17 June 2015
Hundreds of thousands of people in South Sudan face starvation unless urgent action is taken.
The situation in the war-torn country is critical following an upsurge in violence.
It’s estimated that more than 100,000 people have been forced to flee their homes in the last four weeks alone.
This is on top of the two million people – equivalent to the population of Birmingham – who have already had to escape in the 18 months since the conflict began.
Many have crossed into neighbouring Ethiopia, Uganda, Sudan and Kenya.
The International Committee of the Red Cross (ICRC) has spoken out about the deteriorating situation.
Its head of operations for Eastern Africa, Eric Marclay, said: “We have received several reports of direct attacks on civilians.
“Our medical teams are performing life-saving surgery around the clock to cope with the influx of wounded.
“The humanitarian situation is deteriorating. Many people have been killed and wounded. Some people have been displaced for the second or third time.”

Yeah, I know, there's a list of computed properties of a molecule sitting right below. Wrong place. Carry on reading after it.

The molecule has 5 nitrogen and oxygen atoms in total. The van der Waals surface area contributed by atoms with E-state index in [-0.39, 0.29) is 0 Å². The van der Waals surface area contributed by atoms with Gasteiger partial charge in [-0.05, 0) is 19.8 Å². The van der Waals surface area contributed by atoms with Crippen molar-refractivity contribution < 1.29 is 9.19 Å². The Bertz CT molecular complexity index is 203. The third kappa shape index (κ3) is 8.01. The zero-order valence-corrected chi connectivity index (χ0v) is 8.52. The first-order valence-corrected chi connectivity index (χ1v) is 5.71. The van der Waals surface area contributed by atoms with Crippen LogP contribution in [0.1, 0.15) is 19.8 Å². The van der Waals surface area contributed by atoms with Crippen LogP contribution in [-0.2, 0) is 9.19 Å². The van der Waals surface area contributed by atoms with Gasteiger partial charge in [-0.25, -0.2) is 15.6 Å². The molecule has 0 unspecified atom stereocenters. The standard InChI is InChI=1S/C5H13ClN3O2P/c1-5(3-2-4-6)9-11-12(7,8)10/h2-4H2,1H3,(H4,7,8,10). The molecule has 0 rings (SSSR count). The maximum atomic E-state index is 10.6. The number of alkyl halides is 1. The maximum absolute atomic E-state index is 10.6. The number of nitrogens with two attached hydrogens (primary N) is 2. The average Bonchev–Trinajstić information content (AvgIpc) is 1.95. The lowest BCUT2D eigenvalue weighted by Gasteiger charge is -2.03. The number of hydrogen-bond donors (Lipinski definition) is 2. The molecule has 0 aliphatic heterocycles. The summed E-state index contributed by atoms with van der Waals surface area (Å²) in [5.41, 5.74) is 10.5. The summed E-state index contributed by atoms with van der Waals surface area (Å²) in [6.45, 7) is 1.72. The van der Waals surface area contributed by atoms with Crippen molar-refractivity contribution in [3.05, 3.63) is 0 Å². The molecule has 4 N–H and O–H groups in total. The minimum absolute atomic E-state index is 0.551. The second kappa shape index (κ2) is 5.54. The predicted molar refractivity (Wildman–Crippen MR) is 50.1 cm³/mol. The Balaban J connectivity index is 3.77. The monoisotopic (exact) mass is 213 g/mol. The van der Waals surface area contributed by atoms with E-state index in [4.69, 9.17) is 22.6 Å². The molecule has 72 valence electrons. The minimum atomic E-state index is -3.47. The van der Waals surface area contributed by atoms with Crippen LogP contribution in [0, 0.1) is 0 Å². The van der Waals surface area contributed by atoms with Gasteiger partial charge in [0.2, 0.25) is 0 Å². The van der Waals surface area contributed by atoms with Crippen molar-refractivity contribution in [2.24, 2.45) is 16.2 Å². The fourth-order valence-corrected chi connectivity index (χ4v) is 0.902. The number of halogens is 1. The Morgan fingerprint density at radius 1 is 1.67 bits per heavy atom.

The ICRC’s operation in South Sudan is its second largest in the world, behind only Syria.
Marclay added: “There is an urgent need for civilians to be respected, unconditionally. Warring parties, the international community and aid agencies must take immediate, sustained and wide-ranging action.
“There is a desperate need for food and drinking water and access to health care. If the situation does not improve, the lives of hundreds of thousands of people are threatened.”
The situation is particularly severe in Unity State, Upper Nile State and parts of Jonglei State.
- The number of people facing food shortages has nearly doubled from 2.5 million to 4.6 million.
- Due to the violence, dry spells, flooding and crop disease, the amount of land being farmed has dropped significantly.
- The production of staple crops, such as sorghum, has fallen by up to 80 per cent.
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